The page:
35. Persuasion - Jane Austen
36. The Lion, The Witch and The Wardrobe - CS Lewis redundant, full series already mentioned
37. The Kite Runner - Khaled Hosseini
38. Captain Corelli's Mandolin - Louis De Bernieres
39. Memoirs of a Geisha - Arthur Golden
40. Winnie the Pooh - AA Milne
(cultural heritage; I may also have that somewhere...)
41. Animal Farm - George Orwell (freshman year of high school.  kind of hated it.)
42. The Da Vinci Code - Dan Brown
(eh.  old conspiracy theories, new market, recycled presentation.)
43. One Hundred Years of Solitude - Gabriel Garcia Marquez
44. A Prayer for Owen Meaney - John Irving
45. The Woman in White - Wilkie Collins

46. Anne of Green Gables - LM Montgomery (same as Little Women, though I may have read it straight...)
47. Far From The Madding Crowd - Thomas Hardy
48. The Handmaid's Tale - Margaret Atwood (never finished...)
49. Lord of the Flies - William Golding
(cultural heritage)
50. Atonement - Ian McEwan
51. Life of Pi - Yann Martel
52. Dune - Frank Herbert (geek culture osmosis and Sting in a loincloth)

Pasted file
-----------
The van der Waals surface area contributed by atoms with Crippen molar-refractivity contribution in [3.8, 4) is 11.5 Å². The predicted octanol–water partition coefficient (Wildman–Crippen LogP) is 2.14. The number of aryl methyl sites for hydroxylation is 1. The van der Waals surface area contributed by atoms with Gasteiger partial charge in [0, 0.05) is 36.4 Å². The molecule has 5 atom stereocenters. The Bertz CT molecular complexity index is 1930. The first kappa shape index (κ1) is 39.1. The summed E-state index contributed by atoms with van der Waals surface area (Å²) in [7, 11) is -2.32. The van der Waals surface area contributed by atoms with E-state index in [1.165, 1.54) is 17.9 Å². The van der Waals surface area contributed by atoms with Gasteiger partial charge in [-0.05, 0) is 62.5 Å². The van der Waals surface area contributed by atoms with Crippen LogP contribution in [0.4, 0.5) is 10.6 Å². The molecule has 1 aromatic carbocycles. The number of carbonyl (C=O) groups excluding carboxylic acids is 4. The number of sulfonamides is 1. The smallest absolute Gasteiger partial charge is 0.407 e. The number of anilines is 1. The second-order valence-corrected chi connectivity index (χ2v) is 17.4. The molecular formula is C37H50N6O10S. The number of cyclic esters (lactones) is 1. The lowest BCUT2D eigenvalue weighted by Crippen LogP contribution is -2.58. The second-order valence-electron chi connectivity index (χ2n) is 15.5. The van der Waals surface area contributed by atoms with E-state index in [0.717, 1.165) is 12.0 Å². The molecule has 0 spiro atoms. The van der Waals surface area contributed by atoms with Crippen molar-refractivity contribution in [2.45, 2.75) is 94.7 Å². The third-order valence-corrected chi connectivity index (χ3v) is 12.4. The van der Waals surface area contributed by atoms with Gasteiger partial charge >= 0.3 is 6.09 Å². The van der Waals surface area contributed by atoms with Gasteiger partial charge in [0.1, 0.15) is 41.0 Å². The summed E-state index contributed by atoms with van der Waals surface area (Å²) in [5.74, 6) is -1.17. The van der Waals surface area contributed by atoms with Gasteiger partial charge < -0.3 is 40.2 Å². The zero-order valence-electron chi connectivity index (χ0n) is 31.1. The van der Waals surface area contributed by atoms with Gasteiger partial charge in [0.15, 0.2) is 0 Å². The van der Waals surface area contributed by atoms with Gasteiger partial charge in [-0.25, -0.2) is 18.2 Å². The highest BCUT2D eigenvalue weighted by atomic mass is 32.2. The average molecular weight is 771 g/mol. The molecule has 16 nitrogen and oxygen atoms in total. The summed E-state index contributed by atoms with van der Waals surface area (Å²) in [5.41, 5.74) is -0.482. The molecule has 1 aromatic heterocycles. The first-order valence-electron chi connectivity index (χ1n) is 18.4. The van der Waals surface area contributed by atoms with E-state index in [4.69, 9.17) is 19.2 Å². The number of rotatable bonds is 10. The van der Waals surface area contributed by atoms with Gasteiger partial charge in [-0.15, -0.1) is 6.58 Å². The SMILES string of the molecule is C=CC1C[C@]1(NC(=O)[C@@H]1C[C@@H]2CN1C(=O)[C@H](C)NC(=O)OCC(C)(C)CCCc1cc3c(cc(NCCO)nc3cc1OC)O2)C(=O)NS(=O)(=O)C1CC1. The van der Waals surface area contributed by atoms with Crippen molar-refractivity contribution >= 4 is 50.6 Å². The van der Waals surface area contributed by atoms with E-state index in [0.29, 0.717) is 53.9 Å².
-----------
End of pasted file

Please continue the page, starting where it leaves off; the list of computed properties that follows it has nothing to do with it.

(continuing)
53. Cold Comfort Farm - Stella Gibbons
54. Sense and Sensibility - Jane Austen
55. A Suitable Boy - Vikram Seth
56. The Shadow of the Wind - Carlos Ruiz Zafon
57. A Tale Of Two Cities - Charles Dickens
58. Brave New World - Aldous Huxley
59. The Curious Incident of the Dog in the Night-time - Mark Haddon (that was pretty good, yeah)
60. Love In The Time Of Cholera - Gabriel Garcia Marquez
61. Of Mice and Men - John Steinbeck
62. Lolita - Vladimir Nabokov (cultural heritage)
63. The Secret History - Donna Tartt
64. The Lovely Bones - Alice Sebold (I've mentioned it before.  summer reading...)
65. Count of Monte Cristo - Alexandre Dumas
66. On The Road - Jack Kerouac
67. Jude the Obscure - Thomas Hardy
68. Bridget Jones' Diary - Helen Fielding
69. Midnight's Children - Salman Rushdie
70. Moby Dick - Herman Melville (Wishbone version!  oh yeah~)
71. Oliver Twist - Charles Dickens
(musical, bits and pieces, cultural heritage, etc.)
72. Dracula - Bram Stoker (on my shelf right now, baby)
73. The Secret Garden - Frances Hodgson Burnett (I think I still have that book somewhere...)
74. Notes From A Small Island - Bill Bryson
75. Ulysses - James Joyce
76. The Bell Jar - Sylvia Plath

77. Swallows and Amazons - Arthur Ransome
78. Germinal - Emile Zola
79. Vanity Fair - William Makepeace Thackeray
80. Possession - AS Byatt
81. A Christmas Carol - Charles Dickens (cultural heritage--that, The Nutcracker and A Christmas Story are the trifecta of things you can't avoid come December.  you'll shoot your eye out, you'll shoot your eye out)
82. Cloud Atlas - David Mitchell
83. The Color Purple - Alice Walker (saw the movie when I was younger)
84. The Remains of the Day - Kazuo Ishiguro
85. Madame Bovary - Gustave Flaubert
86. A Fine Balance - Rohinton Mistry
87. Charlotte's Web - EB White (damn that book made me cry every time.)